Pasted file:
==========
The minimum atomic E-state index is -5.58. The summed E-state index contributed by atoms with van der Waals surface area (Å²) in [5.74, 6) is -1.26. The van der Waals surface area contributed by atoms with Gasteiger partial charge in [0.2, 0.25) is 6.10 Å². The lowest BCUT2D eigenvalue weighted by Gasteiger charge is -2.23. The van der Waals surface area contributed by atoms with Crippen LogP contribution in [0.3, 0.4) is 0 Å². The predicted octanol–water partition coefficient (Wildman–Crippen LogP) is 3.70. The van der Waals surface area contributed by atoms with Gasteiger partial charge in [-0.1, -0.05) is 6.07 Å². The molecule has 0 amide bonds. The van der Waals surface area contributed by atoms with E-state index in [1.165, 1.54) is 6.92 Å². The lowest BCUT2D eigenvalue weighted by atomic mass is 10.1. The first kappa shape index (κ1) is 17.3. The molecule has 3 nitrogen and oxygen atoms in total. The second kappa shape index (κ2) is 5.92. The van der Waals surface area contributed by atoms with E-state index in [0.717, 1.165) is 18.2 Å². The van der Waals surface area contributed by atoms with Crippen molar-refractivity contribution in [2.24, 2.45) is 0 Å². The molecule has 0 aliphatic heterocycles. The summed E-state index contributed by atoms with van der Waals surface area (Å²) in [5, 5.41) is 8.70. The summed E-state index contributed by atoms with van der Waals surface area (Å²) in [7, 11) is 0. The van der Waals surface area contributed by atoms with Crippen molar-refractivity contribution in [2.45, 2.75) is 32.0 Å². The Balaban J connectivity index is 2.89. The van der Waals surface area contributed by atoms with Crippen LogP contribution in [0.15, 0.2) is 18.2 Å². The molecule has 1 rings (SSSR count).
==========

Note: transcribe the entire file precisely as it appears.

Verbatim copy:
The minimum atomic E-state index is -5.58. The summed E-state index contributed by atoms with van der Waals surface area (Å²) in [5.74, 6) is -1.26. The van der Waals surface area contributed by atoms with Gasteiger partial charge in [0.2, 0.25) is 6.10 Å². The lowest BCUT2D eigenvalue weighted by Gasteiger charge is -2.23. The van der Waals surface area contributed by atoms with Crippen LogP contribution in [0.3, 0.4) is 0 Å². The predicted octanol–water partition coefficient (Wildman–Crippen LogP) is 3.70. The van der Waals surface area contributed by atoms with Gasteiger partial charge in [-0.1, -0.05) is 6.07 Å². The molecule has 0 amide bonds. The van der Waals surface area contributed by atoms with E-state index in [1.165, 1.54) is 6.92 Å². The lowest BCUT2D eigenvalue weighted by atomic mass is 10.1. The first kappa shape index (κ1) is 17.3. The molecule has 3 nitrogen and oxygen atoms in total. The second kappa shape index (κ2) is 5.92. The van der Waals surface area contributed by atoms with E-state index in [0.717, 1.165) is 18.2 Å². The van der Waals surface area contributed by atoms with Crippen molar-refractivity contribution in [2.24, 2.45) is 0 Å². The molecule has 0 aliphatic heterocycles. The summed E-state index contributed by atoms with van der Waals surface area (Å²) in [5, 5.41) is 8.70. The summed E-state index contributed by atoms with van der Waals surface area (Å²) in [7, 11) is 0. The van der Waals surface area contributed by atoms with Crippen molar-refractivity contribution in [2.45, 2.75) is 32.0 Å². The Balaban J connectivity index is 2.89. The van der Waals surface area contributed by atoms with Crippen LogP contribution in [0.15, 0.2) is 18.2 Å². The molecule has 1 rings (SSSR count).